What makes Jeremy Ylvisaker
's music interesting is its versatility. Many sides of a musician, masterfully blended together. In 2016, he performed with Michael Lewis
and JT Bates
at the Icehouse in Minneapolis, playing two sets. The first featured the guitar / saxophone / drums trio playing free ballads. For the second set, Lewis swapped his tenor for an electric bass and suddenly they were not a jazz trio, they were a group fronted by Ylvisaker and called Alpha Consumer, an indie rock band that achieved relative success in the Midwest. These two sets, separated by a 20-minute break, illustrate the music of Ylvisaker well.
Ylvisaker has been playing guitar in the Twin Cities since the early 2000's, working with the likes of Andrew Bird, Haley Bonar, Brother Ali and leading his own bands. Not until this year though, did Ylvisaker release music under his own name. His record Dimebag
, was written as a memorial for Dimebag Darrell, it is a contemplation on Dimebag's funeral, during which Eddie Van Halen placed his classic "Bumblebee" guitar into the casket. The Ylvisaker albumwhich is ostensibly ambient guitar music (some more acoustic, some rhythmic, some melodic)doesn't sound like the music of Dimebag Darrell or Van Halen. What it sounds like is the moment that the Kiss Kasket was lowered into the ground, when all of Darrell's loved ones gathered together to celebrate his life.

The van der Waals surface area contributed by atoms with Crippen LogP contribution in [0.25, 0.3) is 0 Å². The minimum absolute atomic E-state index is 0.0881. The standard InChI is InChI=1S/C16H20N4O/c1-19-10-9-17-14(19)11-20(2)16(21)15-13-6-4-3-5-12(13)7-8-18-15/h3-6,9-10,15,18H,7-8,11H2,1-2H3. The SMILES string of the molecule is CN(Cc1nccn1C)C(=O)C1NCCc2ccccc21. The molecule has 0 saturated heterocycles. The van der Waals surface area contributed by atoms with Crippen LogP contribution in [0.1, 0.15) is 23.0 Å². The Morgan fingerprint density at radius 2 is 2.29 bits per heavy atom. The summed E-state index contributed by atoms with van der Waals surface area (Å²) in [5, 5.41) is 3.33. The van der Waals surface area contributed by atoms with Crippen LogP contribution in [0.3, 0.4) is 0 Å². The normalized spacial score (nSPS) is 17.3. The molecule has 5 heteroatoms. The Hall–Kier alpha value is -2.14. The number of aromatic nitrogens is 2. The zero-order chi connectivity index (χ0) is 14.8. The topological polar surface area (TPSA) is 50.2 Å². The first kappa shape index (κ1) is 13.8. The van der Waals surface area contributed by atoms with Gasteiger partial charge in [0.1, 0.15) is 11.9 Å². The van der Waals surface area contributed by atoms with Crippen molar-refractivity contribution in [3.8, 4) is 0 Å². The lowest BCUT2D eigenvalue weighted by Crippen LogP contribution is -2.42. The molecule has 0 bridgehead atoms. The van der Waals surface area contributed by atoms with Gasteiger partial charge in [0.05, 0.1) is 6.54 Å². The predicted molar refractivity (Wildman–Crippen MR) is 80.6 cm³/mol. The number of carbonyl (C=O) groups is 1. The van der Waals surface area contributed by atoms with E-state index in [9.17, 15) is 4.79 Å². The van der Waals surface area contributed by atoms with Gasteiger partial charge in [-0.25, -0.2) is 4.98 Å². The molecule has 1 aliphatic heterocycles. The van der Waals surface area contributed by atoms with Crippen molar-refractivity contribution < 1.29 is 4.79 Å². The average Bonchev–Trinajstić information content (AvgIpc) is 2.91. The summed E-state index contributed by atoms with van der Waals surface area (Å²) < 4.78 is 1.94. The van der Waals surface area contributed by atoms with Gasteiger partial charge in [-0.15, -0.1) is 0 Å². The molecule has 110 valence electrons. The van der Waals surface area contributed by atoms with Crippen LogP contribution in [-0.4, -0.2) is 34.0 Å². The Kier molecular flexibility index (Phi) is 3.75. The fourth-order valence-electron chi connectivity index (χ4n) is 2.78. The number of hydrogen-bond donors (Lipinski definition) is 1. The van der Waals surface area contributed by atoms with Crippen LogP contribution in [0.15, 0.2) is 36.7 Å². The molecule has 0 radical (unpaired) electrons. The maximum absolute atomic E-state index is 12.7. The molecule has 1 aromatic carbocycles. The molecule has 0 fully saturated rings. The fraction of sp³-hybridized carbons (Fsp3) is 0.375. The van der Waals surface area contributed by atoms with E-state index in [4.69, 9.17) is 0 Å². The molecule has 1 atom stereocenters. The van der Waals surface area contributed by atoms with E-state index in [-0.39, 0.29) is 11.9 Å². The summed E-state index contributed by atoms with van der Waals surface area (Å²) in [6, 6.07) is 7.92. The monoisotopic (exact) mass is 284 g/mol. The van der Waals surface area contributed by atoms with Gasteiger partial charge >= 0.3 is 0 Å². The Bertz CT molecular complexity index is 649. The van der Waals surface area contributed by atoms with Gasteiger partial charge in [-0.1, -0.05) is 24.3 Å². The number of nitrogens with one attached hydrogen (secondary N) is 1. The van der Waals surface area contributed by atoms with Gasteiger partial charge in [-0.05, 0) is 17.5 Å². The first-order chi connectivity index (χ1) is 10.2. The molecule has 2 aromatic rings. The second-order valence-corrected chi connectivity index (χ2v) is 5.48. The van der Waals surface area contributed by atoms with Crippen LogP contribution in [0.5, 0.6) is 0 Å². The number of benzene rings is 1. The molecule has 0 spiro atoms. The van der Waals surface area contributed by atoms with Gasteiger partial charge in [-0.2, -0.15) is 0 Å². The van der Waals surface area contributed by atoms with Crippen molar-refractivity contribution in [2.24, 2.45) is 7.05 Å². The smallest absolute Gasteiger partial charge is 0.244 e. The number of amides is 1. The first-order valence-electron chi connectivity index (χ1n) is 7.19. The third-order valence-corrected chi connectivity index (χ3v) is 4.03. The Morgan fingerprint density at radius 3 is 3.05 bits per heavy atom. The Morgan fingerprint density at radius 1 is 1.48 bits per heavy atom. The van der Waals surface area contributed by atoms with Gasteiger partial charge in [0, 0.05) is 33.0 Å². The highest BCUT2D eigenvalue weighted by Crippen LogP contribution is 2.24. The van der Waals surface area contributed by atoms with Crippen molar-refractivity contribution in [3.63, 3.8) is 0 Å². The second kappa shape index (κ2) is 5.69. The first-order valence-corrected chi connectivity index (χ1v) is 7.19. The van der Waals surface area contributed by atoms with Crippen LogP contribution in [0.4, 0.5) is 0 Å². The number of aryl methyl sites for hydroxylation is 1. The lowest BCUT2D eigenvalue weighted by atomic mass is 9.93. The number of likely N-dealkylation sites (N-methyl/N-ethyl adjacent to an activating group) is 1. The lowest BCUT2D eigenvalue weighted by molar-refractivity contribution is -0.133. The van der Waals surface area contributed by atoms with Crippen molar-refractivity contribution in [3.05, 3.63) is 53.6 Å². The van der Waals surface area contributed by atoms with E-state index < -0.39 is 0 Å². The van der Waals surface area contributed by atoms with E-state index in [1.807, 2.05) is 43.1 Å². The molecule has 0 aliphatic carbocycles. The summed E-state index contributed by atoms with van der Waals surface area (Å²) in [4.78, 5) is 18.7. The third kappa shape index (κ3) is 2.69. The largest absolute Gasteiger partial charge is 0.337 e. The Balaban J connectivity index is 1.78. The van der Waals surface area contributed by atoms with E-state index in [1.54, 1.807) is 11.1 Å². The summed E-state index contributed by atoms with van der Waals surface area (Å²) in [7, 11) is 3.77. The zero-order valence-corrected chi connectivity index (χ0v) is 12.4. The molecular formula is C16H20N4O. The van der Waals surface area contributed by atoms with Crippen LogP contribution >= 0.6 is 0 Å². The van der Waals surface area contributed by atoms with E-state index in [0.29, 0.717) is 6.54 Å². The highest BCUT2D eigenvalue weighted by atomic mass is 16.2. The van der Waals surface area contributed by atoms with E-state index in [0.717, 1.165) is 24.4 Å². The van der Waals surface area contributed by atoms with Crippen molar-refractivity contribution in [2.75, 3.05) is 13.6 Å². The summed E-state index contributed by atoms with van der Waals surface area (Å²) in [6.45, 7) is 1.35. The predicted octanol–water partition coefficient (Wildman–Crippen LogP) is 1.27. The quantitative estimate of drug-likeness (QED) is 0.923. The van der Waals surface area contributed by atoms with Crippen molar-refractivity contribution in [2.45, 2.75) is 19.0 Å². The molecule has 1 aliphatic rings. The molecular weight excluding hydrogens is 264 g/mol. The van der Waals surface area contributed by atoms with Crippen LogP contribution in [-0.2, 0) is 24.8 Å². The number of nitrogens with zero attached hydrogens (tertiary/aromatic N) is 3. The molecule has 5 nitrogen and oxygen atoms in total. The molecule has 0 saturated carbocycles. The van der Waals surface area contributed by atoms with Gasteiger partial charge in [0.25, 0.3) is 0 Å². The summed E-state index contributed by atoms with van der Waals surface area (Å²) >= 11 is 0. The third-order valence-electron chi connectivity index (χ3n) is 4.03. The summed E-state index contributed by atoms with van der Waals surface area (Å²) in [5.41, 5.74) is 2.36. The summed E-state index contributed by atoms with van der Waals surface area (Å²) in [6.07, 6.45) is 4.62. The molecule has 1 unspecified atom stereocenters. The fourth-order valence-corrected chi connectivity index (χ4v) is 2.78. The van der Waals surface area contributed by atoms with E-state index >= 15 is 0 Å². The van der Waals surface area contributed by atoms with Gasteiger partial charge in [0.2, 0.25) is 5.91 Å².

Through the album, Ylvisaker is joined by an anonymous rhythm section whose presence is subtle, barely suggested. Echoing piano and gentle bass support Ylvisaker's 6-stringed musings from below. Whirring percussion and electronics outline the arpeggiating melody of "Cowboys." On the opener "Diamonds in the Sky," The bass is a quick heartbeat and the shimmering hints of cymbal seem to be the tune's namesake. The second track on Dimebag
is a cover"Goodbye" by Steve Earle from his 1995 album, Train a Comin.'
It's a sad song, but Ylvisaker reinterprets it. With the bass and drum groove chugging along it sounds like a little anthem of hope. Dimebag
was recorded over the span of a decade, about the length of time between the release of Train a Comin'
and the death of Dimebag Darrell, and the album plays that way. The album is short, clocking in at under 30 minutes. But its bite-sized length make its space excel even further. The space in the songs is hefty, and Ylvisaker's technique and feeling are evident in every moment of Dimebag